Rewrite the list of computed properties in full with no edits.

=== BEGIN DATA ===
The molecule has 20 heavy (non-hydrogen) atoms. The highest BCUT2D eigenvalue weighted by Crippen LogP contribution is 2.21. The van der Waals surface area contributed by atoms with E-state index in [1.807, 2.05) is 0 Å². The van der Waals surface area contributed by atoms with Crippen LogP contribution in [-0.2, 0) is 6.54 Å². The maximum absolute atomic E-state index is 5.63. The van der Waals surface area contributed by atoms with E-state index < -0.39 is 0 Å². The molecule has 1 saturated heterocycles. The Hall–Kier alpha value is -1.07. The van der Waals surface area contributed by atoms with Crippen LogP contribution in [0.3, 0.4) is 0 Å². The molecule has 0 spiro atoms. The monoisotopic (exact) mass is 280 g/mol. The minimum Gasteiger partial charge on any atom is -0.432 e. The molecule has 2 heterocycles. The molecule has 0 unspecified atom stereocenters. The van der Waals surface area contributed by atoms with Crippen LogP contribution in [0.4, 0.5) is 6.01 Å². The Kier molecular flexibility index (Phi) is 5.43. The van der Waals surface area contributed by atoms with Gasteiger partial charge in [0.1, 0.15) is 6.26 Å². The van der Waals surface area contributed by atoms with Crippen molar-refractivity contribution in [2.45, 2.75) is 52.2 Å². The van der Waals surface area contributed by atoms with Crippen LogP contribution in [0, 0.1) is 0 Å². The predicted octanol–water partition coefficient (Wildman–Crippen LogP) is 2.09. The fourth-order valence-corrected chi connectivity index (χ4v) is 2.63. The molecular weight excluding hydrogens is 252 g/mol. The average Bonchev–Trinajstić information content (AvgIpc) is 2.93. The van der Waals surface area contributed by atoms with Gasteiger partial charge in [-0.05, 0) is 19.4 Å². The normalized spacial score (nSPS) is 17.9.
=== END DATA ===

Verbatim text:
The molecule has 20 heavy (non-hydrogen) atoms. The highest BCUT2D eigenvalue weighted by Crippen LogP contribution is 2.21. The van der Waals surface area contributed by atoms with E-state index in [1.807, 2.05) is 0 Å². The van der Waals surface area contributed by atoms with Crippen LogP contribution in [-0.2, 0) is 6.54 Å². The maximum absolute atomic E-state index is 5.63. The van der Waals surface area contributed by atoms with E-state index < -0.39 is 0 Å². The molecule has 1 saturated heterocycles. The Hall–Kier alpha value is -1.07. The van der Waals surface area contributed by atoms with Crippen LogP contribution in [0.3, 0.4) is 0 Å². The molecule has 0 spiro atoms. The monoisotopic (exact) mass is 280 g/mol. The minimum Gasteiger partial charge on any atom is -0.432 e. The molecule has 2 heterocycles. The molecule has 0 unspecified atom stereocenters. The van der Waals surface area contributed by atoms with Crippen LogP contribution in [0.4, 0.5) is 6.01 Å². The Kier molecular flexibility index (Phi) is 5.43. The van der Waals surface area contributed by atoms with Gasteiger partial charge in [0.1, 0.15) is 6.26 Å². The van der Waals surface area contributed by atoms with Crippen molar-refractivity contribution in [2.45, 2.75) is 52.2 Å². The van der Waals surface area contributed by atoms with Crippen LogP contribution in [0, 0.1) is 0 Å². The predicted octanol–water partition coefficient (Wildman–Crippen LogP) is 2.09. The fourth-order valence-corrected chi connectivity index (χ4v) is 2.63. The molecular weight excluding hydrogens is 252 g/mol. The average Bonchev–Trinajstić information content (AvgIpc) is 2.93. The van der Waals surface area contributed by atoms with Gasteiger partial charge in [-0.05, 0) is 19.4 Å². The normalized spacial score (nSPS) is 17.9.